Wednesday, January 10, 2007

The Urge to Surge

As expected — indeed, as copiously leaked in advance — President Bush tonight announced his intention to commit an additional 20,000+ troops in Iraq. The mission they will undertake is to take and hold the areas of Baghdad and al Anbar governate from which the largest numbers of insurgent, sectarian, and/or terrorist attacks have originated. They will be attached to Iraqi units, who will take the lead in the fight, and the Prime Minister of Iraq has committed to providing those Iraqi troops, as well as giving the political clearance to allow the combined Iraqi-American forces to pursue the enemy. President Bush reached this decision in defiance of the views of the Iraqi people, the American people, the Congress, the Iraq Study Group, the rank-and-file military, the Joint Chiefs of Staff, and the generals in charge of the Iraq theater. He failed to enunciate a clear military objective for this operation, and failed to demonstrate that this "surge" will in any way hasten the departure of American forces from Iraq.

On the surface, it sounds good: send in an extra contingent of "cops" to lock down Baghdad long enough for the Iraqi government to gain the strength to actually govern Iraq, from al Anbar to Kurdistan to al Basrah. It promises the security that the people of Baghdad desperately need in order to begin rebuilding their city and their national economy. The great American eagle will shelter the newly hatched Iraqi democracy, just long enough for it to grow big enough to fly on its own. Problem is, this isn't a Disney movie.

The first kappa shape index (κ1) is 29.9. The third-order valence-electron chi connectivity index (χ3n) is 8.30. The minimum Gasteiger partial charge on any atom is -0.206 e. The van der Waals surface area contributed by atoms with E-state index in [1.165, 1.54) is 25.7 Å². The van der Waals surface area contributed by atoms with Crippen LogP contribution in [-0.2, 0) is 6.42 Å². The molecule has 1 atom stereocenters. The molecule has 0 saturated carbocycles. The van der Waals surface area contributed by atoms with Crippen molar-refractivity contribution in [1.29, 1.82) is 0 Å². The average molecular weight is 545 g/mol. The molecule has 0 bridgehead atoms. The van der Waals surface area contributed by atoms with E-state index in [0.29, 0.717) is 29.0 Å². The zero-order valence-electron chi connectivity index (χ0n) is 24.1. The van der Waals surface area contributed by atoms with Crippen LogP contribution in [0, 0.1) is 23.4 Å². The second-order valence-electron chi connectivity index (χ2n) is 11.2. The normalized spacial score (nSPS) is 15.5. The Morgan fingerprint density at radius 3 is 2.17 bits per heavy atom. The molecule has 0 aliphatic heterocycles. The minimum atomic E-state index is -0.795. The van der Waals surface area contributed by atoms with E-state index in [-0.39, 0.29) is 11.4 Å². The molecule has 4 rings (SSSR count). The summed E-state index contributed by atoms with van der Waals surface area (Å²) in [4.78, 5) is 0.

Baghdad is a city of about 6 million people, even accounting for the thousands who have fled the violence. In peacetime, a police force of 50,000 would probably be more than enough to preserve order, but we're not talking about preserving order. We are talking about establishing order out of mayhem. A small number of provocateurs can keep the violence boiling, since an attack on one group generates reprisals, which in turn generate reprisals, which generate more reprisals. Shia death squads murder Sunnis, Sunni death squads murder Shia, and other factions murder their rivals. The insurgency was given time to establish itself, and the "government of national unity" has not yet lived up to its billing. The Sunnis in particular have felt that the political playing field is tilted against them; of course, given their disproportionate share of power under Saddam, absolute equality would still feel like privation. In order to pacify Baghdad, it will be necessary to pacify the entire city at once and neutralize the death squads and private armies of all factions. Putting it in those terms, even the entire American force of 150,000, even taking second to the lead of 18 brigades of Iraqi forces, will not bring quiet to the streets and markets of Baghdad.